Honorable Mention B/W: “ Tall Falls,”  Knapp Hudson  -  Muench's comments: This is a powerful scene of falling water exaggerated by the vertical orientation. I find the graphics of the large boulders gave an interesting base to the scene. The processing is spot on, leaving great textures in the falling water and just enough detail in the dark rocks.

Honorable Mention B/W:  “Cast,” Matt Stapelton  -  Muench's comments: This image has beautiful tones and a strong composition. I find the partially wet sand interesting and it creates a good break in the large sandy beach.

Student category

FIRST PLACE Student: First Place Student, The Daily Commute, James Lynch (Falmouth)  -  Muench's comments: This image stood out immediately. The clever use of movement trailing a skateboarder through the city is fun and makes what could be a very simple scene magical. Everything about this picture works - the position of the boy, his foot, his head against the buildings in the distance and the light. Great work!

SECOND PLACE Student:  “Sunrise Over Casco Bay,”  Skyler Piltch  -  Muench's comments: I always appreciate an image that utilizes shadows and the shapes they make; this scene does just that. The colors are spot on and the distant boats add scale to what could be an ordinary sunset picture.

THIRD PLACE Student: “You Bring Me Luck,” Keagan Adams-Smith  -  Marc Muench's comments: A rather gritty portrayal of the lobster job in Maine, and the fairly well done composition work together, making this a successful image.

Honorable Mention: “ Enslaving Beauty,” Arianna Coan-Prichard  -   Muench's comments: I enjoy the light and shadow on the model's face, offering interest to a well lit beauty shot.

RGB Landscape category (juror-created)

FIRST PLACE: RGB Landscape, “Maasai,” Cory Gardiner (Woolwich)  -   Muench's comments: This is a great fulfillment of the assignment while exhibiting scale, texture, composition and most importantly, the nature of the Maasai people. I enjoy the simple light and processing, keeping the final piece very natural. I'm drawn into the scene, wishing I were there walking along with them.

SECOND PLACE:  RGB Landscape, “Seljalandfoss,” Stephen Fabricius  -   Muench's comments: What a great scene, with spectacular light. This is a very difficult image to capture; I know this having walked behind this waterfall many times at sunset, only to get soaked by the mist. The flowers along the base add a nice touch to the spectacular scene. Wonderful processing, coupled with incredible light, made this an easy choice for an award winner.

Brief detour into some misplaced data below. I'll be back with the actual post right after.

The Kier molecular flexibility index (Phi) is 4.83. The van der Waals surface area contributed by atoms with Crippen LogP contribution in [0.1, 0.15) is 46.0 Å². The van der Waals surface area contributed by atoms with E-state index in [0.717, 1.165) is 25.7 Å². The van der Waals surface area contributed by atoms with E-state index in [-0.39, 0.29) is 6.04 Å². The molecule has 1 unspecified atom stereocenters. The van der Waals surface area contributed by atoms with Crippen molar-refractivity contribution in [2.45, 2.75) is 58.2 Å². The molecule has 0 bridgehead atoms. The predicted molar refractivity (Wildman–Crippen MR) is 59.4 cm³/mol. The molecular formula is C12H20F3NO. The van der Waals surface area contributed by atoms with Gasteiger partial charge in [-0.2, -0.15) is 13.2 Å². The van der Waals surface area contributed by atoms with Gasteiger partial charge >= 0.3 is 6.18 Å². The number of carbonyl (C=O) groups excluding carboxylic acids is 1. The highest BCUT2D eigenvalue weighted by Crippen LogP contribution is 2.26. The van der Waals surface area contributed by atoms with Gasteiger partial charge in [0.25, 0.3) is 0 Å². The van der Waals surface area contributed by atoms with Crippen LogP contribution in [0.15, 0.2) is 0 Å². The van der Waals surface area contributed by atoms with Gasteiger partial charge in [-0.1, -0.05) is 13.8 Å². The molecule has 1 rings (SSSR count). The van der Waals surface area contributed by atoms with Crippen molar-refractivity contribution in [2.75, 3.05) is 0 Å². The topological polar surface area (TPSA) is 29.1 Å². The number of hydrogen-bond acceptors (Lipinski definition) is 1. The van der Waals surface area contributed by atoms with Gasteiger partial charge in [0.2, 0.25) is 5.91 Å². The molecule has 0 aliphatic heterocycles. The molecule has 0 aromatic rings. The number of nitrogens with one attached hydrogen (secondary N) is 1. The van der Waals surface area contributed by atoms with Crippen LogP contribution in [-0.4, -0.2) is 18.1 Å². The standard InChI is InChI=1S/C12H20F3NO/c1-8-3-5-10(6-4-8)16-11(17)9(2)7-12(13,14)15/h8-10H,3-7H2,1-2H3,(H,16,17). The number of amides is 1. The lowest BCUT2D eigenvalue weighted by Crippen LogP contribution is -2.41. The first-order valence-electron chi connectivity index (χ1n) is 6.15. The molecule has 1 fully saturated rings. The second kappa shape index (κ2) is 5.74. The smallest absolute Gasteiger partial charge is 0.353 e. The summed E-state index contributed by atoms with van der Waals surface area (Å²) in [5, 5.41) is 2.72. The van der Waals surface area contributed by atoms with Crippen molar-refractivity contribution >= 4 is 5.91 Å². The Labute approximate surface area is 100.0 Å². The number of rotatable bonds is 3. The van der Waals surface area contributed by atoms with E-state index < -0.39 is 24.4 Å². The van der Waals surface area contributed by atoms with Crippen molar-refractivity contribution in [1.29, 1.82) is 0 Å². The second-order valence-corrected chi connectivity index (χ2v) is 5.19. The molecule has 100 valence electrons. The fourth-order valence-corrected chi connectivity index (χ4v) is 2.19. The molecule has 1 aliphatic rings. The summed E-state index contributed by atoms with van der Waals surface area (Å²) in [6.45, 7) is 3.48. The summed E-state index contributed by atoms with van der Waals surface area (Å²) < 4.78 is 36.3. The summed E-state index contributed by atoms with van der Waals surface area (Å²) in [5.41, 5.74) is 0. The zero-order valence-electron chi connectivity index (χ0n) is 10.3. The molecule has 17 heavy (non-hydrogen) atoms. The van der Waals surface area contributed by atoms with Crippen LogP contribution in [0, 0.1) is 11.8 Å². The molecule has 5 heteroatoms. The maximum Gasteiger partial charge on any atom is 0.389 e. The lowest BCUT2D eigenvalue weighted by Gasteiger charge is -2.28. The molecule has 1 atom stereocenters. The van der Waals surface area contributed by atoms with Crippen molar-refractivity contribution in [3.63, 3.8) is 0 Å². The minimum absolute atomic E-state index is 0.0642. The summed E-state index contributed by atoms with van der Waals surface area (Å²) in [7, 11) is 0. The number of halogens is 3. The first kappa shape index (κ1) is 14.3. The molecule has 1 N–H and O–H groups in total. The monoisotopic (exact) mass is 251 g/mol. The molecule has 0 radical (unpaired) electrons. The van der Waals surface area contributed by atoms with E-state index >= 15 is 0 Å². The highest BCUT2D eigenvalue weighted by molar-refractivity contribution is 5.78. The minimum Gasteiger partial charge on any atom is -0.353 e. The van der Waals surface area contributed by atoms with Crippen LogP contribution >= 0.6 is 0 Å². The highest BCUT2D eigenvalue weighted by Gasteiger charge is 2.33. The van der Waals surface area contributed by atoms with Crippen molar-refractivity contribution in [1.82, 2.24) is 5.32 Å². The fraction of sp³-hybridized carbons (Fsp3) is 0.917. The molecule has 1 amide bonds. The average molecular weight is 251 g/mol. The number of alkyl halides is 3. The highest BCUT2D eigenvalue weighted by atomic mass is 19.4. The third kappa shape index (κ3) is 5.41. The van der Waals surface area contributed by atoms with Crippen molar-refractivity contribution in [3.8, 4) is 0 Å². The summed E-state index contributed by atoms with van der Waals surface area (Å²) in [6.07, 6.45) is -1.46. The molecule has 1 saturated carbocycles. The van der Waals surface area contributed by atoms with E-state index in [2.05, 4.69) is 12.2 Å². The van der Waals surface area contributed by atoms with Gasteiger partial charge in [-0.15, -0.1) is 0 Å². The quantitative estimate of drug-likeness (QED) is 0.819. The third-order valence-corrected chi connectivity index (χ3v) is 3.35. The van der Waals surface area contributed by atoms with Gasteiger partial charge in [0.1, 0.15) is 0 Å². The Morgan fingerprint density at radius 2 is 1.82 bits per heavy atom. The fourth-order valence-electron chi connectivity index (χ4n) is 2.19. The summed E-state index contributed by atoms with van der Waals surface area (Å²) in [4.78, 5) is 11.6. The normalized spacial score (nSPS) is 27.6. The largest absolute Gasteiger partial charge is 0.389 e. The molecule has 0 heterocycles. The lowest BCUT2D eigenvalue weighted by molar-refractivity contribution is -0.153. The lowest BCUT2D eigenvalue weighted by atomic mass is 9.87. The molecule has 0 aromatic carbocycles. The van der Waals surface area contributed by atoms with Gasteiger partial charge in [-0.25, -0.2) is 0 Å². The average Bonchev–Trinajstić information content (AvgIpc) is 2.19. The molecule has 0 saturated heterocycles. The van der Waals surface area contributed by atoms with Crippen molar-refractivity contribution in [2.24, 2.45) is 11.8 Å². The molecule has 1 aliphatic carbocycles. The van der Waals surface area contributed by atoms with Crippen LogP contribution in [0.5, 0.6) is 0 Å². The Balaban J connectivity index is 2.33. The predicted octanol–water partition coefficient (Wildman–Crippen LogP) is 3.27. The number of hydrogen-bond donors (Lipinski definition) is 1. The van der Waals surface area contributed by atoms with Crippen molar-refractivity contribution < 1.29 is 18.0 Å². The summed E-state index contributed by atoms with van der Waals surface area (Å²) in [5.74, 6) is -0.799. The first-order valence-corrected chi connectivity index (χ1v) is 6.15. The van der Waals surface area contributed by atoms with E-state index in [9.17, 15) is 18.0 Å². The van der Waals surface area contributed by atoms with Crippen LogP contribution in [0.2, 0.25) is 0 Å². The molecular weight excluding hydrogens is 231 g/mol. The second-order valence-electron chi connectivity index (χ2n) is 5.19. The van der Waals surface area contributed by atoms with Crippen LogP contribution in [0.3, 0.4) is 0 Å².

THIRD PLACE: RGB Landscape” “Yard Work,” Natalie Masse  -   Muench's comments: A little bit of rural America came through loud and clear in this portrayal of a working man. The use of the primary colors is successful in highlighting the subject without looking forced. The processing appears nonexistent, leaving a light and airy feel to heighten the colors even more.

Honorable Mention: RGB Landscape, “West Quoddy Headlight” Nancy Greindl  -   Muench's comments: A creative use of the theme coupled with an interesting subject helped this one. There were many lighthouses to choose from, and this one stood out.

Honorable Mention: RGB Landscape, “Havasu Falls,” Carol Liscovitz  -   Muench's comments: A beautiful scene with good composition, light, and color. The theme is fairly well represented, and the post processing is honest.

“Getting in this show you are all winners,” Burnham said in conclusion. “And ... mine is upstairs on the left.”

The show runs through Friday, May 5. Boothbay Region Art Foundation, located at 1 Townsend Avenue in Boothbay Harbor, is open Thursday through Sunday, 11 a.m. to 5 p.m.